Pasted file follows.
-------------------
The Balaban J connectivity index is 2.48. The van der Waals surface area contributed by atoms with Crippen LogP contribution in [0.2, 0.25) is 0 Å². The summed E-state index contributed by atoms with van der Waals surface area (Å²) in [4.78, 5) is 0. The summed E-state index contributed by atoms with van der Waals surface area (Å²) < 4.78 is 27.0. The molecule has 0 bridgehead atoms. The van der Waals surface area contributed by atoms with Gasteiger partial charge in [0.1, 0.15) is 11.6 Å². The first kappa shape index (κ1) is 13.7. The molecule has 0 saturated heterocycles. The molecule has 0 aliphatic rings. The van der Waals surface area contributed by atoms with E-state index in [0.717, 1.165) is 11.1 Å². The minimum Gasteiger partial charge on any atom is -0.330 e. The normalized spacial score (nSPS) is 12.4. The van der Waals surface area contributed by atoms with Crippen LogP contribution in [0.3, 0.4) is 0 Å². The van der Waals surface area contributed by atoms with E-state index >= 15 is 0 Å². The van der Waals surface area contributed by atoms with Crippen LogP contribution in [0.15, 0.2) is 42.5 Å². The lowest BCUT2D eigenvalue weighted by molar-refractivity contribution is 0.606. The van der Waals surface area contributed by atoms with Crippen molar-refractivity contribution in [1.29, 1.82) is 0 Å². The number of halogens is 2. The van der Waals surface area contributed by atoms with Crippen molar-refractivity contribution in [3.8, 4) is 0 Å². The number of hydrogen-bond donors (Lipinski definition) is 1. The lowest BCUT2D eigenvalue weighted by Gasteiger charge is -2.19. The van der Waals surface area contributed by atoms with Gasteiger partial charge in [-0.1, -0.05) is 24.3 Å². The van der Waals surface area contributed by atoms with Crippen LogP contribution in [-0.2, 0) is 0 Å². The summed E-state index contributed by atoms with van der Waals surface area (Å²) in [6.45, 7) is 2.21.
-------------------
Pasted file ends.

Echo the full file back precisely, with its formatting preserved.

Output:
The Balaban J connectivity index is 2.48. The van der Waals surface area contributed by atoms with Crippen LogP contribution in [0.2, 0.25) is 0 Å². The summed E-state index contributed by atoms with van der Waals surface area (Å²) in [4.78, 5) is 0. The summed E-state index contributed by atoms with van der Waals surface area (Å²) < 4.78 is 27.0. The molecule has 0 bridgehead atoms. The van der Waals surface area contributed by atoms with Gasteiger partial charge in [0.1, 0.15) is 11.6 Å². The first kappa shape index (κ1) is 13.7. The molecule has 0 saturated heterocycles. The molecule has 0 aliphatic rings. The van der Waals surface area contributed by atoms with E-state index in [0.717, 1.165) is 11.1 Å². The minimum Gasteiger partial charge on any atom is -0.330 e. The normalized spacial score (nSPS) is 12.4. The van der Waals surface area contributed by atoms with Crippen LogP contribution in [0.3, 0.4) is 0 Å². The van der Waals surface area contributed by atoms with E-state index >= 15 is 0 Å². The van der Waals surface area contributed by atoms with Crippen LogP contribution in [0.15, 0.2) is 42.5 Å². The lowest BCUT2D eigenvalue weighted by molar-refractivity contribution is 0.606. The van der Waals surface area contributed by atoms with Crippen molar-refractivity contribution in [1.29, 1.82) is 0 Å². The number of halogens is 2. The van der Waals surface area contributed by atoms with Crippen molar-refractivity contribution in [3.8, 4) is 0 Å². The number of hydrogen-bond donors (Lipinski definition) is 1. The lowest BCUT2D eigenvalue weighted by Gasteiger charge is -2.19. The van der Waals surface area contributed by atoms with Gasteiger partial charge in [-0.1, -0.05) is 24.3 Å². The van der Waals surface area contributed by atoms with Crippen LogP contribution in [-0.2, 0) is 0 Å². The summed E-state index contributed by atoms with van der Waals surface area (Å²) in [6.45, 7) is 2.21.